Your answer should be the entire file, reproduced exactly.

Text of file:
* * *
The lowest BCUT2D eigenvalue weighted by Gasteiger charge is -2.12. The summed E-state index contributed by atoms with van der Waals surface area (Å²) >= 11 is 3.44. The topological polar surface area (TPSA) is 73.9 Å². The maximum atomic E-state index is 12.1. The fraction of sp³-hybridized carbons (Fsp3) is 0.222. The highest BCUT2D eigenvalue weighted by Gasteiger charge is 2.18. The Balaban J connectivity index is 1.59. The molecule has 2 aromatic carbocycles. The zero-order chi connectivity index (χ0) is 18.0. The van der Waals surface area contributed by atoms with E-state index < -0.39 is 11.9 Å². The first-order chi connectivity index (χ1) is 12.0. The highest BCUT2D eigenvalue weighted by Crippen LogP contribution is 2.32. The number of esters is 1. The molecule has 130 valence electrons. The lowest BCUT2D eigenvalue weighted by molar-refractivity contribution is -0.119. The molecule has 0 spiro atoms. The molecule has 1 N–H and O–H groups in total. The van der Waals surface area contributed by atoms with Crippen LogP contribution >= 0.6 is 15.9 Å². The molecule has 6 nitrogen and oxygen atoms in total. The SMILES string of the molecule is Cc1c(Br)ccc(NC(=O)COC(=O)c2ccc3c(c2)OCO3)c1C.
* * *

The lowest BCUT2D eigenvalue weighted by Gasteiger charge is -2.12. The summed E-state index contributed by atoms with van der Waals surface area (Å²) >= 11 is 3.44. The topological polar surface area (TPSA) is 73.9 Å². The maximum atomic E-state index is 12.1. The fraction of sp³-hybridized carbons (Fsp3) is 0.222. The highest BCUT2D eigenvalue weighted by Gasteiger charge is 2.18. The Balaban J connectivity index is 1.59. The molecule has 2 aromatic carbocycles. The zero-order chi connectivity index (χ0) is 18.0. The van der Waals surface area contributed by atoms with E-state index < -0.39 is 11.9 Å². The first-order chi connectivity index (χ1) is 12.0. The highest BCUT2D eigenvalue weighted by Crippen LogP contribution is 2.32. The number of esters is 1. The molecule has 130 valence electrons. The lowest BCUT2D eigenvalue weighted by molar-refractivity contribution is -0.119. The molecule has 0 spiro atoms. The molecule has 1 N–H and O–H groups in total. The van der Waals surface area contributed by atoms with Crippen LogP contribution >= 0.6 is 15.9 Å². The molecule has 6 nitrogen and oxygen atoms in total. The SMILES string of the molecule is Cc1c(Br)ccc(NC(=O)COC(=O)c2ccc3c(c2)OCO3)c1C.